Privacy Shield takes over from Safe Harbour

New provisions fall worryingly short of the demand for firm legal safeguards and oversight

 

The exchange of electronic data between European and US companies forms a critical part of the myriad services now delivered digitally over the internet-business valued at over $250 billion, according to US Commerce Department figures.

Until recently, companies could self-certify that they would ensure European data transferred to the US had the same protections mandated under more privacy-focused EU laws. All they had to do was sign up online to a programme called Safe Harbour, agreed between the EU and US 15 years ago.

But then came the steady dribble of disclosures from whistleblower and former US National Security Agency contractor Edward Snowden. He revealed extensive, secretive US programmes for mass surveillance and digital data-gathering, involving many of the largest American telecommunications and internet companies.

Amid heightened tensions over such spying, an Irish court case, taken by Austrian law student Max Schrems against the Irish Data Protection Commissioner, was fast-tracked to the European Court of Justice. The case centred on Schrems’ contention that Facebook – which has its European headquarters here, in Dublin – had unlawfully allowed European data to be collected by the NSA as part of the agency’s clandestine Prism programme.

In a dramatic decision, the justices sides with Schrems, invalidating Safe Harbour and leaving 4,300 companies in data protection limbo, with no easy way to certify compliance with European law.

Safe Harbour deserved to be overturned. It was little more than a box ticking exercise for companies. Neither the European Commission nor US authorities had ever shown much interest in enforcing it, and the programme had a laughable level of oversight.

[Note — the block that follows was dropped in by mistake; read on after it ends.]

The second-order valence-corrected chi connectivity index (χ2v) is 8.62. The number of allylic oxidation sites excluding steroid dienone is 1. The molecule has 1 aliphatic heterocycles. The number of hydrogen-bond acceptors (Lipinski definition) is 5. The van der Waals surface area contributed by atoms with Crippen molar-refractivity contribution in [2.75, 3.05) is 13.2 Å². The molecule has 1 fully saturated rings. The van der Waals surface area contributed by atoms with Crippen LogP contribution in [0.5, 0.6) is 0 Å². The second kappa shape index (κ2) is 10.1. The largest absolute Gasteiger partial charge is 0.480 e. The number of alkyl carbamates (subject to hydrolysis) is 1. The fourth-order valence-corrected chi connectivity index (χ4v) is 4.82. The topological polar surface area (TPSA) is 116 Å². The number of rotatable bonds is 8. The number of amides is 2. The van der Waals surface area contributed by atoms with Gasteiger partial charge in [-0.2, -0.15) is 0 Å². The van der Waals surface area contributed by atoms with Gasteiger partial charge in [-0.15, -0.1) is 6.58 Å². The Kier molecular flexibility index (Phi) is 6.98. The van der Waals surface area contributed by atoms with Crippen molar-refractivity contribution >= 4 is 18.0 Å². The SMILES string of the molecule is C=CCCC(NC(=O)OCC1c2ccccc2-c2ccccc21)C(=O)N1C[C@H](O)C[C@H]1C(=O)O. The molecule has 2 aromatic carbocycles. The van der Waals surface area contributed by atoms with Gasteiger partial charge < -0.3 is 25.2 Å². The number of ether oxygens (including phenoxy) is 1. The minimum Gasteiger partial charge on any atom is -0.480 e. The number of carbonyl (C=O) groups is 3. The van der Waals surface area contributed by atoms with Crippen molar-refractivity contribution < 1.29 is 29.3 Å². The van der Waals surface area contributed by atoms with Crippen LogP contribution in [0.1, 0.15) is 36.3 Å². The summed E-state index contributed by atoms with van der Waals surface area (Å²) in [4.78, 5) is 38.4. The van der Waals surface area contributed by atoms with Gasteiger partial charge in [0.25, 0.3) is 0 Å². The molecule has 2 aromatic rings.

But what were companies to do?

Last October, the Article 29 Working Group of European data protection authorities gave the Commission three months to come up with an alternative. But the US and EU have very different views on privacy – a fundamental right in Europe, but without constitutional protection in the US, where security often trumps privacy – making negotiations long and fraught.

That deadline came this week, and had passed, before negotiators announced a replacement proposal, called Privacy Shield. Industry lobbies, the US Chamber of Commerce, even the Irish Government rushed to welcome it in tweets and press releases. But they are jumping the digital gun.

While Privacy Shield was presented as a comprehensive new agreement, in truth it has not even been formally drafted, nor approved by the European Parliament.

Its provisions – including “written assurances” that EU data won’t be slurped by US surveillance agencies; an independent US ombudsman; and an annual review – seem to fall worryingly short of the ECJ’s demand for firm legal safeguards and oversight.

For now, Privacy Shield falls into the “something is better than nothing” camp, a bid to allow digital transfers continue. We will not know if it is Safe Harbour’s acceptable replacement until, inevitably, a new challenge is referred to the ECJ.

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